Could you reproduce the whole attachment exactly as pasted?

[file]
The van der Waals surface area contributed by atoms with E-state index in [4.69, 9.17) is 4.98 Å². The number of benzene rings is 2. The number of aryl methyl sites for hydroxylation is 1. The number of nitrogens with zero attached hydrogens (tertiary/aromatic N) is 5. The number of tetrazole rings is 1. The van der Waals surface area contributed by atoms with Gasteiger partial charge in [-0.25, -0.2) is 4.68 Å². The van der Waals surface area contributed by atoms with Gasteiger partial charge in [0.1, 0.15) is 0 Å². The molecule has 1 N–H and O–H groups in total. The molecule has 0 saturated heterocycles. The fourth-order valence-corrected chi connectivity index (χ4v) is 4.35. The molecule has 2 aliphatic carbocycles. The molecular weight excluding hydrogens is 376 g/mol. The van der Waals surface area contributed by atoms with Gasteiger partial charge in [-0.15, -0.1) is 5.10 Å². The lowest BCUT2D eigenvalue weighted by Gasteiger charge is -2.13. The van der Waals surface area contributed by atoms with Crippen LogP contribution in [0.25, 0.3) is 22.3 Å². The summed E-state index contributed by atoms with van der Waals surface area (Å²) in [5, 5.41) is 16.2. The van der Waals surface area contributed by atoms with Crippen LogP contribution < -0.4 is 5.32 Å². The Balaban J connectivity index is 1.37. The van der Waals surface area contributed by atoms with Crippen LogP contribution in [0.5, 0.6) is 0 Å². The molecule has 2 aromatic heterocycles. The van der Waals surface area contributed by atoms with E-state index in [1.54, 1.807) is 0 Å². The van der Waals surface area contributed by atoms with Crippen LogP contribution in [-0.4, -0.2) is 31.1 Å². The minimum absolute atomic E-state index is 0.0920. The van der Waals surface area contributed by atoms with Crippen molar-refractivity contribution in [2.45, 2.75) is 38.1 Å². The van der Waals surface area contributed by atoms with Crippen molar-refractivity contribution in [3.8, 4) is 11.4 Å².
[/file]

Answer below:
The van der Waals surface area contributed by atoms with E-state index in [4.69, 9.17) is 4.98 Å². The number of benzene rings is 2. The number of aryl methyl sites for hydroxylation is 1. The number of nitrogens with zero attached hydrogens (tertiary/aromatic N) is 5. The number of tetrazole rings is 1. The van der Waals surface area contributed by atoms with Gasteiger partial charge in [-0.25, -0.2) is 4.68 Å². The van der Waals surface area contributed by atoms with Gasteiger partial charge in [0.1, 0.15) is 0 Å². The molecule has 1 N–H and O–H groups in total. The molecule has 0 saturated heterocycles. The fourth-order valence-corrected chi connectivity index (χ4v) is 4.35. The molecule has 2 aliphatic carbocycles. The molecular weight excluding hydrogens is 376 g/mol. The van der Waals surface area contributed by atoms with Gasteiger partial charge in [-0.15, -0.1) is 5.10 Å². The lowest BCUT2D eigenvalue weighted by Gasteiger charge is -2.13. The van der Waals surface area contributed by atoms with Crippen LogP contribution in [0.25, 0.3) is 22.3 Å². The summed E-state index contributed by atoms with van der Waals surface area (Å²) in [5, 5.41) is 16.2. The van der Waals surface area contributed by atoms with Crippen LogP contribution < -0.4 is 5.32 Å². The Balaban J connectivity index is 1.37. The van der Waals surface area contributed by atoms with Crippen LogP contribution in [0.5, 0.6) is 0 Å². The molecule has 2 aromatic heterocycles. The van der Waals surface area contributed by atoms with E-state index in [1.54, 1.807) is 0 Å². The van der Waals surface area contributed by atoms with Crippen LogP contribution in [-0.4, -0.2) is 31.1 Å². The minimum absolute atomic E-state index is 0.0920. The van der Waals surface area contributed by atoms with Crippen molar-refractivity contribution in [2.45, 2.75) is 38.1 Å². The van der Waals surface area contributed by atoms with Crippen molar-refractivity contribution in [3.8, 4) is 11.4 Å².